Even as racial barriers have tumbled and the nation has grown wealthier and better educated, the economic disparities separating Blacks and Whites remain as wide as they were when marchers assembled on the Mall in 1963. When it comes to household income and wealth, the gaps between Blacks and Whites have widened. On other measures, the gaps are roughly the same as they were four decades ago. The poverty rate for Blacks, for instance, continues to be about three times that of Whites. “The relative position of Blacks has not changed economically since the march,” said William Darity Jr., a professor of public policy, economics and African American studies at Duke University. “Certainly, poverty has declined for everybody, but it has declined in a way that the proportion of Blacks to Whites who are poor is about the same as it was 50 years ago.” Read it at The Washington Post.
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Chances are you’ve heard that men hit their peak at 18. But is it really true that men are at the height of their sexual prowess when they’re too young to know what to do with it? It depends on your definition of peak. Around age 18, a guy’s organs (read: his testicles) are producing the most sex-revving testosterone they ever will, according to Ava Cadell, Ph.D., a Los Angeles sexologist and founder of LoveologyUniversity.com. Research shows that barely legal men have the fastest and firmest erections and are the best equipped for encore performances. But it takes about a full decade after your peak output to actually reach your max testosterone levels, meaning a guy’s sexual desire doesn’t actually spike until he’s around 30 years old.
What about the gals? At around 30 years old, women achieve their Big O with more ease than they will at any other age, according to Cadell. Contrary to what’s going on below guys’ belts, women’s sexuality is more psychological than physiological. “As women mature, they become more comfortable in their own skin and gain sexual confidence to communicate their wants, needs, and desires,” she says. Interestingly, a recent survey of more than 12,000 people found that women have the best sex of their lives at 28. Men, on the other hand, reported 33 to be the best sexual age.
Still, it’s important to remember that sexual peaks—whether they’re based on performance or satisfaction—vary from person to person depending on genetics, hormones, relationship quality, and psychological factors.
“The easiest way to reach your sexual peak, regardless of age, is to invest in your health outside of the bedroom,” Cadell says. “Diet and exercise can go a surprisingly long way to improving your sex life—and not just because you’ll look hotter. They can increase testosterone levels, cut stress, and promote healthy blood flow to . . . you know what.” And remember, your bed is for more than just sex. According to a study published in Brain Research, logging enough sleep can help keep your testosterone levels and sex life at their best.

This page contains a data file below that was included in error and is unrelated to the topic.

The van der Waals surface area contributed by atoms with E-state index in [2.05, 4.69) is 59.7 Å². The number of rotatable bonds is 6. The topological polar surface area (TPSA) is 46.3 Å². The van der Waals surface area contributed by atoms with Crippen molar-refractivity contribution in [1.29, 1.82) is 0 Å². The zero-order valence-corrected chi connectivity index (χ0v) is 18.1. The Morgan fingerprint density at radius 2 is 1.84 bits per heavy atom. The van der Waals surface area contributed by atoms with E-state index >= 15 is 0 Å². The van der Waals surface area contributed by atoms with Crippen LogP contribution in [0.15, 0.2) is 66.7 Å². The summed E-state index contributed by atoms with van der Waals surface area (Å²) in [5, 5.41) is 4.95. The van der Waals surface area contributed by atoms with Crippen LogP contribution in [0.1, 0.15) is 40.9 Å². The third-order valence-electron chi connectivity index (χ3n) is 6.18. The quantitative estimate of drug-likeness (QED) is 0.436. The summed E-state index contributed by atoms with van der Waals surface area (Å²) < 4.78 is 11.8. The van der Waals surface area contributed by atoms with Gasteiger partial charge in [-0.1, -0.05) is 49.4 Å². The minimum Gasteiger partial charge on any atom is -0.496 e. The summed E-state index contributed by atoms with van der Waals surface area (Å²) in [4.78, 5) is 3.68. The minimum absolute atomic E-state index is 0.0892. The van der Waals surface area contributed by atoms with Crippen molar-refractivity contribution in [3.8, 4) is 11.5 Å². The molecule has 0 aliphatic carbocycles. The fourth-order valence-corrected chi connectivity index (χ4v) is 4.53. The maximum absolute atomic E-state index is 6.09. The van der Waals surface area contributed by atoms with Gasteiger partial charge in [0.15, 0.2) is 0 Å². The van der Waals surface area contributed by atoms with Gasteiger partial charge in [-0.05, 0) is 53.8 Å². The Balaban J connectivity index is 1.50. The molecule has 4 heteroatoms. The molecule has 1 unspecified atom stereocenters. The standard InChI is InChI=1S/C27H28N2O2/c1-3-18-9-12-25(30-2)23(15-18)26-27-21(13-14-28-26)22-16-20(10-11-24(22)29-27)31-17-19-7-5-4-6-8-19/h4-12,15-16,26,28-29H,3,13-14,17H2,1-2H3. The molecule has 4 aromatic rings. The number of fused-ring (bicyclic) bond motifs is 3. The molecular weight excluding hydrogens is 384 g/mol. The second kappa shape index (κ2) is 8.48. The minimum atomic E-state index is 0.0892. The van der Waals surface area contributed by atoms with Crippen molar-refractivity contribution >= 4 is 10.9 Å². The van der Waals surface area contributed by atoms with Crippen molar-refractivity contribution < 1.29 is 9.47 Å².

Everyone was crying. RG3 himself got it started, lying there in his hospital bed, totally immobile. Then his fiancée, Rebecca, and his mom welled up. Jackie never wanted her only son to play football in the first place, not really—what mother wants her son to play football?—but she relented when the 11-year-old pinkie-promised her he wouldn’t get hurt. And now this. Finally, even the quarterback’s military father, Robert Griffin Jr., the retired sergeant, the Iraq vet, “the guy who never cries,” according to his son—not even RG2 could choke back the tears. It was January 9, 2013, three days after Griffin’s historic rookie season ended with a nasty twist of his right knee in a playoff loss to the Seattle Seahawks, and minutes after Griffin had woken up from surgery in Florida, opening his eyes to a real-life nightmare. His blown-out right knee was bandaged, but so was his healthy left one. That meant Dr. Andrews—James Andrews, one of the most celebrated orthopedic surgeons in America, the same guy who rebuilt Adrian Peterson’s miracle knee a year earlier—had needed to take a tendon graft from the left knee in order to repair the right. Two shredded ligaments, the LCL and ACL. Major reconstructive surgery. Seven to nine months of rehab. Minimum. A jumble of thoughts swirled and drifted into his foggy consciousness—flashbacks to the play that knocked him out, fears about whether he’d be ready for next season—and for once in his short and blessed life, Robert Griffin III just couldn’t deal. He didn’t feel like talking to the nurse, who hadn’t noticed that he’d come to. “So instead of trying to cope with that at the moment,” he recalls now, “I just went back to sleep.” When he woke a short while later, he felt ready. Or at least readier. As his parents stood over his bed, Griffin apologized. “After I tore my ACL in college, I told them I would never do that to them again,” he says, referring to the 2009 ACL surgery—same knee—that cost him most of his sophomore season at Baylor. “So when I woke up this time, I said, ‘I’m sorry.’ I knew the kind of pain it was going to put them through, especially my mom. I’m the baby. I’m the only son. She doesn’t want to see her baby boy get hurt.”
Dr. Andrews joined them and reported that the procedure had gone well. When the conversation turned to rehab—specifically, When can I start?—Griffin had an idea: “Hey, when’s our first game?”
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